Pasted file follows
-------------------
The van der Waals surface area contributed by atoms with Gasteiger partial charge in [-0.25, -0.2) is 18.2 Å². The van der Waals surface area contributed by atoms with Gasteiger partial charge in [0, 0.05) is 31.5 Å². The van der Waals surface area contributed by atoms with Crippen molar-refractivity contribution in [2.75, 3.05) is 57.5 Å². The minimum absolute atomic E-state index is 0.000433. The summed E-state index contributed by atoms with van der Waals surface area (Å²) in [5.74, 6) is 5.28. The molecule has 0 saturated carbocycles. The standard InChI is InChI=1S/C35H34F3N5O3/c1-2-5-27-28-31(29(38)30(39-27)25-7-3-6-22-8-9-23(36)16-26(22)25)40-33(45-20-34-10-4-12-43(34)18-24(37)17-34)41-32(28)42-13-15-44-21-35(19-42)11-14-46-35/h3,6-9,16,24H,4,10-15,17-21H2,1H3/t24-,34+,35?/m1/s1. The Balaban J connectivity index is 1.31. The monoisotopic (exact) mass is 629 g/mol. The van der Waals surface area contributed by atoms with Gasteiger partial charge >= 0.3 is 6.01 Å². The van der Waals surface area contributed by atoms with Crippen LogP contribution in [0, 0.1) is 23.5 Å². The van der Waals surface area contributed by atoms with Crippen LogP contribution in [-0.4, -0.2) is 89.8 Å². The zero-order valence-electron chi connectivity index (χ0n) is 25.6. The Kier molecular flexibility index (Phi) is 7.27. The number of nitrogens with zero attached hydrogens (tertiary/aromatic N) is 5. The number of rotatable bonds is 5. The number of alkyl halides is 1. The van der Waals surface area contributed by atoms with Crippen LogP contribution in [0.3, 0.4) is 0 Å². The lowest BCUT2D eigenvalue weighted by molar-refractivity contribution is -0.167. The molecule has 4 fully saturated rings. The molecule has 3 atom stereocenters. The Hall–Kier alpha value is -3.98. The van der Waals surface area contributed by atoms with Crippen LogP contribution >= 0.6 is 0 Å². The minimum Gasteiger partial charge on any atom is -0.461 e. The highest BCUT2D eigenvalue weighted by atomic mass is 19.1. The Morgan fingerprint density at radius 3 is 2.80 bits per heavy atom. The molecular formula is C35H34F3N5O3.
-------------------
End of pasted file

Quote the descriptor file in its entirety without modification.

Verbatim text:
The van der Waals surface area contributed by atoms with Gasteiger partial charge in [-0.25, -0.2) is 18.2 Å². The van der Waals surface area contributed by atoms with Gasteiger partial charge in [0, 0.05) is 31.5 Å². The van der Waals surface area contributed by atoms with Crippen molar-refractivity contribution in [2.75, 3.05) is 57.5 Å². The minimum absolute atomic E-state index is 0.000433. The summed E-state index contributed by atoms with van der Waals surface area (Å²) in [5.74, 6) is 5.28. The molecule has 0 saturated carbocycles. The standard InChI is InChI=1S/C35H34F3N5O3/c1-2-5-27-28-31(29(38)30(39-27)25-7-3-6-22-8-9-23(36)16-26(22)25)40-33(45-20-34-10-4-12-43(34)18-24(37)17-34)41-32(28)42-13-15-44-21-35(19-42)11-14-46-35/h3,6-9,16,24H,4,10-15,17-21H2,1H3/t24-,34+,35?/m1/s1. The Balaban J connectivity index is 1.31. The monoisotopic (exact) mass is 629 g/mol. The van der Waals surface area contributed by atoms with Gasteiger partial charge >= 0.3 is 6.01 Å². The van der Waals surface area contributed by atoms with Crippen LogP contribution in [0, 0.1) is 23.5 Å². The van der Waals surface area contributed by atoms with Crippen LogP contribution in [-0.4, -0.2) is 89.8 Å². The zero-order valence-electron chi connectivity index (χ0n) is 25.6. The Kier molecular flexibility index (Phi) is 7.27. The number of nitrogens with zero attached hydrogens (tertiary/aromatic N) is 5. The number of rotatable bonds is 5. The number of alkyl halides is 1. The van der Waals surface area contributed by atoms with Crippen LogP contribution in [0.3, 0.4) is 0 Å². The lowest BCUT2D eigenvalue weighted by molar-refractivity contribution is -0.167. The molecule has 4 fully saturated rings. The molecule has 3 atom stereocenters. The Hall–Kier alpha value is -3.98. The van der Waals surface area contributed by atoms with Crippen LogP contribution >= 0.6 is 0 Å². The minimum Gasteiger partial charge on any atom is -0.461 e. The highest BCUT2D eigenvalue weighted by atomic mass is 19.1. The Morgan fingerprint density at radius 3 is 2.80 bits per heavy atom. The molecular formula is C35H34F3N5O3.